Reba Miller Bowser was excited about voting in the first national election since her move to North Carolina in 2012. On Saturday, Feb. 6, she filled out her North Carolina voter registration form — and posed for a celebratory photo with her son, Ed Bowser, before mailing off the form.
Their excitement came to a sudden and unexpected end on Monday, Feb. 8, when workers at the Patton Avenue office of the Department of Motor Vehicles refused to issue Reba a photo ID. Though Reba and Ed had carefully checked the DMV’s requirements, and had brought the required documents and then some — not one but two birth certificates, a social security card, a Medicare card, an expired New Hampshire driver’s license, as well as a utility bill and a copy of the lease to her apartment — DMV workers nonetheless found an issue with the documentation.
When she married in 1950, Bowser changed her middle name to her maiden name. The DMV representatives told Bowser and her son that a copy of her marriage license was needed to provide a record of the name change. So the 86-year-old grandmother left without an ID, and without a clear idea of how long it would take to order the required documentation from Pennsylvania, where she had been married.
2016 is the first year in which voters in North Carolina will be required to show a photo ID in order to vote.
“We thought that everything would be fine, and mom would have her photo ID and she would be able to walk proudly into the polling place and vote for the first time in North Carolina,” recalls Ed Bowser.
Amy Lee Knisley, who is married to Ed Bowser, was so upset by her mother-in-law’s experience that she took to Facebook, writing an angry post that was shared over 10,000 times during the next two days.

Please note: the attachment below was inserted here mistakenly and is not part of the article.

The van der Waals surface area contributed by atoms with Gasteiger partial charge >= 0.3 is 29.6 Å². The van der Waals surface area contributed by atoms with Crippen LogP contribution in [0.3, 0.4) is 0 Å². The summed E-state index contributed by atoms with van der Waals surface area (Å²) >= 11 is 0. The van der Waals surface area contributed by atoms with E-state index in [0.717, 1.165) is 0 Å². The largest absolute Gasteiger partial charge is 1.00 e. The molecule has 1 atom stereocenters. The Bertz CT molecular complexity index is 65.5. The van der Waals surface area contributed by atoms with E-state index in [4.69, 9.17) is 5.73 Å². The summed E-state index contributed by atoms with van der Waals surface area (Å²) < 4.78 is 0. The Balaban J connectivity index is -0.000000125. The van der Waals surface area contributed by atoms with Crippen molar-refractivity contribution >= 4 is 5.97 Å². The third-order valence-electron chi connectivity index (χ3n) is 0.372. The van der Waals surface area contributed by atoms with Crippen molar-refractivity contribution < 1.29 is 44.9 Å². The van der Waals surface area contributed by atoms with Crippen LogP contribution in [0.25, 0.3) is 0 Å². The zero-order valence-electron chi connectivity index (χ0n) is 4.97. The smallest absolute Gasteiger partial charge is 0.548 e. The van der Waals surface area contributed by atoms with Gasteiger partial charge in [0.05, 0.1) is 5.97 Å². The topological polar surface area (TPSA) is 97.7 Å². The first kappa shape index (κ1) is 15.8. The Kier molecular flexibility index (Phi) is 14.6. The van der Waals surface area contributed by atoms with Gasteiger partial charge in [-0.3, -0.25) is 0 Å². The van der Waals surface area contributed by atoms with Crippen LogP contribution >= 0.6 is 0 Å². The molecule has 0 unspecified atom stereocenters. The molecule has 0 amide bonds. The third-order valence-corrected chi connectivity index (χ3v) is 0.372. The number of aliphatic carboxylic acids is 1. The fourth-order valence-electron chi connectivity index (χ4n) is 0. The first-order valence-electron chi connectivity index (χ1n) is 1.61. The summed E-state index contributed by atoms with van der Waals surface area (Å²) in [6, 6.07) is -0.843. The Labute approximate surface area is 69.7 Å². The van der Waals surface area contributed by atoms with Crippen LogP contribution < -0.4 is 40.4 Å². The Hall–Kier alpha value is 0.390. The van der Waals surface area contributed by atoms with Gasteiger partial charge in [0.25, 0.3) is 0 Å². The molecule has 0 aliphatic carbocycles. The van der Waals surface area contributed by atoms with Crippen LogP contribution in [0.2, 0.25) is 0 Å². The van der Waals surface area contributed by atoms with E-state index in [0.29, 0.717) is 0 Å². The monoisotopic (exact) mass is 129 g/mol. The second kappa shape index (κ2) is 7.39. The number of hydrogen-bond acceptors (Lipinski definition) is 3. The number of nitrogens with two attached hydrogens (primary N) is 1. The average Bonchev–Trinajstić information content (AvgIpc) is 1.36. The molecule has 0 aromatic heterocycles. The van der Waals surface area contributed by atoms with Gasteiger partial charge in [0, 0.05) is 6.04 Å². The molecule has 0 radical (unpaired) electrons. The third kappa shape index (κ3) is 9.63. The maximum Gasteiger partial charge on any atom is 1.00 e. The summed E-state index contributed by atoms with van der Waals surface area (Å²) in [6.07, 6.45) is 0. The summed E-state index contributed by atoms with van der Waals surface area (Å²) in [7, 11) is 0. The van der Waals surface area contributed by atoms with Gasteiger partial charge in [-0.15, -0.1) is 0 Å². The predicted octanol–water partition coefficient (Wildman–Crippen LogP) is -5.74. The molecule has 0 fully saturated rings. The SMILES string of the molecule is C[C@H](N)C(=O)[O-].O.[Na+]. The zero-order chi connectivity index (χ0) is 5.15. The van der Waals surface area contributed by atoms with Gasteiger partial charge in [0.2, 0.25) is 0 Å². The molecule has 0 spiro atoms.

“They were prepared,” wrote Knisley on Facebook. “And yet she left ID-less. When will she get back to try again? By her own responsible choice, she does not drive, and has no car. She’s been voting for over 60 years!”
By Wednesday, perhaps alerted to the interest Knisley’s post had generated on Facebook, state DMV officials contacted Knisley to say that the Asheville DMV employee had made a mistake in denying Mrs. Bowser’s request for a photo ID. And on Thursday, says Ed Bowser, the DMV arranged for a mobile unit to visit his mother’s apartment complex on Friday to resolve the issue.
“It’s going to be resolved on television tomorrow,” related Bowser in a telephone call on Thursday evening, referring to TV news crews who planned to cover the DMV’s visit.
“She’s had a long record of participating in elections, so you can imagine her disappointment when we were turned away,” Bowser comments. “To see all the support coming her way, and now that we think there will be a resolution, it was gratifying to see that the DMV acknowledged that it made some mistakes. Whatever the intentions of the law, the unintended consequences are affecting people like my mom. Other folks might not have the same resources to respond to this kind of situation.”
“The best possible outcome would be that other folks who face similar challenges will realize that there is help,” he says.
Correction: An earlier version of this online article used an incorrect spelling of the Bowsers’ surname. The article was corrected on Feb. 12, 2016 at 4:26 p.m.